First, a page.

Female ducks fight back against raping males
- Female ducks fight back against raping males
The mallard Anas platyrhynchos: a species with high levels of forced copulations. Females have very elaborate vaginas (left) to counter males' phalluses (right). (Image: Patricia Brennan et al.)
- 16:35 01 May 2007
- NewScientist.com news service
- Andy Coghlan
Some female ducks and geese have evolved complex genitalia to thwart unwelcome mating attempts, according to a new study.
Males of some species, such as mallard, have a notorious habit of "raping" females. They and other wildfowl are among the 3% of bird species whose males have phalluses big enough to insert into the vaginas of females, whether or not the female consents.
Now, in the most detailed analysis yet of duck and goose vaginas, researchers have established that females of these species have evolved vaginal features to thwart unwelcome males.
Tim Birkhead at the University of Sheffield in the UK and colleagues examined vaginas and the corresponding phalluses from 16 wildfowl species. They discovered that the longer and more elaborate the male member, the longer and more elaborate its female recipient was.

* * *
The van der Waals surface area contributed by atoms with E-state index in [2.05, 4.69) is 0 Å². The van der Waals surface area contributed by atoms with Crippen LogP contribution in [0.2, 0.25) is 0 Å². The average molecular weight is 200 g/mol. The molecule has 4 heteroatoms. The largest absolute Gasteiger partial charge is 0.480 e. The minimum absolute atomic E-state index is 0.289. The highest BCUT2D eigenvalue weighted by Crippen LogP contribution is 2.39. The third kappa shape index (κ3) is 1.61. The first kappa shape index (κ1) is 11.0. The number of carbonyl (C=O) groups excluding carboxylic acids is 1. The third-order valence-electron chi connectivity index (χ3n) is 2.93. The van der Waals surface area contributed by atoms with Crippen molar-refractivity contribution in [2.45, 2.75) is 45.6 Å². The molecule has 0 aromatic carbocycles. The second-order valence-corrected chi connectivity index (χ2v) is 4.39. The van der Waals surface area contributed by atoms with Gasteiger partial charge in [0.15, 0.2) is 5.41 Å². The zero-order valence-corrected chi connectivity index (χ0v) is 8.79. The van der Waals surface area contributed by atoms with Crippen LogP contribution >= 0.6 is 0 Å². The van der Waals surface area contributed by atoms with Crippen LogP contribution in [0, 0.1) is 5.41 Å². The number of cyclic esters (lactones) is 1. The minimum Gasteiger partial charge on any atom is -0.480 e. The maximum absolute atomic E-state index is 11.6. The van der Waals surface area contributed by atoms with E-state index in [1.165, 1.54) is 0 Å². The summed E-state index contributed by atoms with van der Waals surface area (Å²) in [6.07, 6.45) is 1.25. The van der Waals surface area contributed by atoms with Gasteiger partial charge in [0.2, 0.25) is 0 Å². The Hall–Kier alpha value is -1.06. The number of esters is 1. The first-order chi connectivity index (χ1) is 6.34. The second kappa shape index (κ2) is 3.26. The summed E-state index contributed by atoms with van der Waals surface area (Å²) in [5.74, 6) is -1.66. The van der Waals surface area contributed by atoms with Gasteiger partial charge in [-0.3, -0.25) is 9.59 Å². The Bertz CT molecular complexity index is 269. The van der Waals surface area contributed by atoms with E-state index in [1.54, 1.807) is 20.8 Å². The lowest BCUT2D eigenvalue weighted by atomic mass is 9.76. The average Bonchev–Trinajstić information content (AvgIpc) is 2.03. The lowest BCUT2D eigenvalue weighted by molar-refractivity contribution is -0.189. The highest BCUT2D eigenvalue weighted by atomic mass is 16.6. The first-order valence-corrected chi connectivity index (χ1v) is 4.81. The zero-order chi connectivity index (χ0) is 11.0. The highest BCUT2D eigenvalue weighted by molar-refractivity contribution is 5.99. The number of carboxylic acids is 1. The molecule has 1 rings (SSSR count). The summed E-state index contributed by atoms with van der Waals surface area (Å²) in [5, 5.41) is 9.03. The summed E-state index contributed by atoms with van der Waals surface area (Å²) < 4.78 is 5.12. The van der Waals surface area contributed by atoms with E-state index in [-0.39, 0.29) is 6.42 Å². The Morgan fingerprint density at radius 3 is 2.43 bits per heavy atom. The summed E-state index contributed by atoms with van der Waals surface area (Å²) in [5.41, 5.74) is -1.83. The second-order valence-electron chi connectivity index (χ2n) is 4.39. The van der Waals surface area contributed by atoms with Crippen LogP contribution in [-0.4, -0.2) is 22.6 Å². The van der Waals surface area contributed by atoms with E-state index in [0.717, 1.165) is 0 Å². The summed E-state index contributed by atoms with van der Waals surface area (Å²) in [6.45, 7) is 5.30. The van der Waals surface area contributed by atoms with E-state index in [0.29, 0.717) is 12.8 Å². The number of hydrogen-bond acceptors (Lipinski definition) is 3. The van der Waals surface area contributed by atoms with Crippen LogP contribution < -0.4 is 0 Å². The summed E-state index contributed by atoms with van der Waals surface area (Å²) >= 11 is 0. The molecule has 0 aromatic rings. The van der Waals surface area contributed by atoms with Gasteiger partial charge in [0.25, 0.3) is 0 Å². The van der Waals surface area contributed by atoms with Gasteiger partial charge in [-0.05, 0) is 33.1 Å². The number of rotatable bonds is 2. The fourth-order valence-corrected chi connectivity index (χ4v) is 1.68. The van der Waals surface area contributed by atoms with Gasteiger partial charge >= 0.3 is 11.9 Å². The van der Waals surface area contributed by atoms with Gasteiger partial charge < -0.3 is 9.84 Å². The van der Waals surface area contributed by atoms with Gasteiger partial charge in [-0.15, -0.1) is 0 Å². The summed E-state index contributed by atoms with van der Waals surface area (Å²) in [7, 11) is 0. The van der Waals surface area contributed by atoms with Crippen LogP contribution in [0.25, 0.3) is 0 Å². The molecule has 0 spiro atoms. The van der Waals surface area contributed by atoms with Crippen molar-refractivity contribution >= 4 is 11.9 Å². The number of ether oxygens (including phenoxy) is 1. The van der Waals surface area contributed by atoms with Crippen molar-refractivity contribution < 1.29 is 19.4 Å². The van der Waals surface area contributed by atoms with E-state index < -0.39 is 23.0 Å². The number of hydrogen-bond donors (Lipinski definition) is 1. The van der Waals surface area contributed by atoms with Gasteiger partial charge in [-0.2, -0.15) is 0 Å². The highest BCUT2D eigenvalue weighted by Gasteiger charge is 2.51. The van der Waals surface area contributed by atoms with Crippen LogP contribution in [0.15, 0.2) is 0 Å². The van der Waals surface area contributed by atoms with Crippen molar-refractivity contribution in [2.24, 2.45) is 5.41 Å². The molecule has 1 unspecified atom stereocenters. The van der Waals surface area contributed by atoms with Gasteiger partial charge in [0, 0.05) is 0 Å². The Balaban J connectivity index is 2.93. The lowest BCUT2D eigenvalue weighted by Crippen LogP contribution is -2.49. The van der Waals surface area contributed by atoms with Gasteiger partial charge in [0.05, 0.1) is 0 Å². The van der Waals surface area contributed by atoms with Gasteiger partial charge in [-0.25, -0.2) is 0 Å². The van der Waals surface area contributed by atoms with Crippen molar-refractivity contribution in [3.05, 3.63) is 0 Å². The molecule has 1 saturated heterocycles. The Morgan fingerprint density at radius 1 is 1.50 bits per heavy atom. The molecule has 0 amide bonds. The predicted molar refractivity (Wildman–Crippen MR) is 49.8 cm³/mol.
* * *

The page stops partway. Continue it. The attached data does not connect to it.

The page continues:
Some vaginas had spiral channels that would impede sex by twisting in the opposite direction to that of the male phallus. Others had as many as eight cul-de-sac pouches en route, that could prevent fertilisation by capturing unwelcome sperm. Moreover, these features were only found in species renowned for forced sex. All other species had simple male and female genitalia.
“These structures are wonderfully devious, sending sperm down the wrong road or impeding penetration,” says Birkhead.
He says that the features demonstrate an evolutionary "arms race" in which control over reproduction alternates between the sexes. If the male develops a longer, more elaborate phallus to force copulation, females wrest back control by developing features to thwart males who rape.
“It shows that females are not passive in averting exploitation by males with large phalluses,” says Birkhead.
The study appears in the online version of the journal PLoS ONE.